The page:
Entering the Devil's Cradle, an Interview with S.L. Edwards
Justin A. Burnett: Is there anything you'd like readers to know before they dive into In the Devil's Cradle? What should they prepare themselves for, or should they prepare at all?
S. L. Edwards: The novel is inspired by many different real-world cases. By all of the political science I've read in my career. I would advise readers to expect some very ugly moments.
And this isn't to say "gory" moments. I think when readers hear "ugly moments" they anticipate either gore or sexual violence. To be fair, there is gore. But it's couched in something which is more disturbing to me than say, the Saw franchise.
The reality of situations like the one faced by the Esquivals in the novel is that national collapses, moments of political rupture, provide an incentive structure for “normal people” to take up arms against their neighbors and for a more violent criminal class to pursue their absolute worst impulses. There's a piece by Dr. John Mueller called "The Banality of Ethnic War." In it, Mueller details how political elites organized bands of hardened criminals to carry out violent attacks, sometimes supplying them with alcohol and drugs. The result were cases of truly shocking excess.
So there are some very shocking moments, in my opinion, in the novel. But it's nothing that doesn't happen in reality.
Burnett: I’m already reminded by what I call instances of “world shattering” in Shakespeare, where turmoil in the state is reflected in a rift in the mundane to make way for the monstrous. When the state is ruptured, the dead walk, the sun darkens, and madness reigns, as we see in Julius Caesar, Hamlet, and Macbeth. In a way, these repercussions of “political rupture” and their counterparts in Greek tragedy very much seem like horror’s incipient moments.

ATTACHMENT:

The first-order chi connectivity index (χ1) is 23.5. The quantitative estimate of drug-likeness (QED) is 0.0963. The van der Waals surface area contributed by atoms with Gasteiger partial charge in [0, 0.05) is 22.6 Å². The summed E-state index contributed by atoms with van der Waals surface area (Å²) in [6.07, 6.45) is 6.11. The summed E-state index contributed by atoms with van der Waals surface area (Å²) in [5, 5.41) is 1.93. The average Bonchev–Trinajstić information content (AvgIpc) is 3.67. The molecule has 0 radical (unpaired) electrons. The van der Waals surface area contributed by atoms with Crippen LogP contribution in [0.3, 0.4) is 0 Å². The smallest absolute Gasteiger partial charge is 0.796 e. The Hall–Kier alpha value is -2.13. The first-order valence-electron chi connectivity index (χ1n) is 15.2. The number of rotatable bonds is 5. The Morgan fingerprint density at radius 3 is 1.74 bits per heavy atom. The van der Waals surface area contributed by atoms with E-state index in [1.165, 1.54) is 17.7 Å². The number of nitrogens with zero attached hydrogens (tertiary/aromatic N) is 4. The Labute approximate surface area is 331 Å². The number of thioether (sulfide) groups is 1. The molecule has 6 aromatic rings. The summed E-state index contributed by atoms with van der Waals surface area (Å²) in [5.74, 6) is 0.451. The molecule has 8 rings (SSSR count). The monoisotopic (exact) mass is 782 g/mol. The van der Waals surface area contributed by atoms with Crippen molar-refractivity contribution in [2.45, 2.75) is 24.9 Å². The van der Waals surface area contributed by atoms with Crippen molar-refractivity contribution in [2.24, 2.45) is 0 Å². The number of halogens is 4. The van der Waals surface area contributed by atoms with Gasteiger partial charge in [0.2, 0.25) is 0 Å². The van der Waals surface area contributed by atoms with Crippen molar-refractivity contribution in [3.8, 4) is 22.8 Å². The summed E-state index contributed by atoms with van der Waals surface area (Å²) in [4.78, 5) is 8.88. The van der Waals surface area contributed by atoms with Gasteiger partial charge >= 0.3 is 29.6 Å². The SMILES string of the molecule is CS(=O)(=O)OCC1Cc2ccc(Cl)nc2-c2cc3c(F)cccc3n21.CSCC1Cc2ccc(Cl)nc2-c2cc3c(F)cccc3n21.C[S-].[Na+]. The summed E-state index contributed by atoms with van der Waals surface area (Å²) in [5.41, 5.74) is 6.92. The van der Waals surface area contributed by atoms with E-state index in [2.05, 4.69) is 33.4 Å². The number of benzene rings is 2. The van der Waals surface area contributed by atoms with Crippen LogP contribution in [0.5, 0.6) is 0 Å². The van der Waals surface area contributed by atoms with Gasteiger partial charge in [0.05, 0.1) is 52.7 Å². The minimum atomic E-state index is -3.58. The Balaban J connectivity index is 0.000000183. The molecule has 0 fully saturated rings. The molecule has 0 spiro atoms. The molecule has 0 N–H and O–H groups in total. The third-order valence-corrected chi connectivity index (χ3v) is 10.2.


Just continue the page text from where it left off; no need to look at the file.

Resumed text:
Are there any advantages to addressing state collapse in terms of horror rather than, say, historical fiction?
Edwards: This may sound very strange, but I actually think it can make the horror of state collapse more "real." There's a lot of distance one can put between themselves and a historical or real-world case. There's the distance of time, and the comfort that comes with isolating a phenomena to one particular historical episode; and then there's physical distance.
Even when reading academic accounts of violence, there's this way of depersonalizing it. Or kind of confining the phenomena to a series of grim statistics.
I think historical fiction does this well, but most of the heaviest hitting stuff comes from people who lived through it. And I'm not sure that it's an ethical practice to try and ape the style of survivors. I don't think it is, at all.
Plus there is a practical concern too. Historical fiction, if done well, really requires a dedication to research to construct a setting. The advantage of a country like Antioch is that I could take all of these cases I knew, places I had been, and make an amalgam. It was a place where I could process my own feelings of horror about all the things I'd research without risking taking someone else's story.
Burnett: Part of maintaining the horror of the situation is avoiding the notion of a strict locale (in history, in geography) since specific atrocities—the Dirty War in Argentina, for example—are never purely local. A whole network of powers, invisibilities, and complicities are implicated in state terror. Before we return to Antioch, I wanted to ask if the element of the supernatural in your novel relates in any way to the shadowy and hidden elements of the “network” (a spider’s web) mentioned above? In short, what do ghosts have to do with the state?
Edwards: Oh absolutely! There's a whole slew of Antioch stories that take place after the events of In the Devil's Cradle that have to do with forced disappearances and other atrocities. And the sort of "double death," the actual death of a person and the death of that person's existence figure largely into those stories. The Argentine military carried out something particularly atrocious. A politicide carried out in parking garages, military academies, places not far removed from urban centers and in one case down the street from an Olympic Stadium.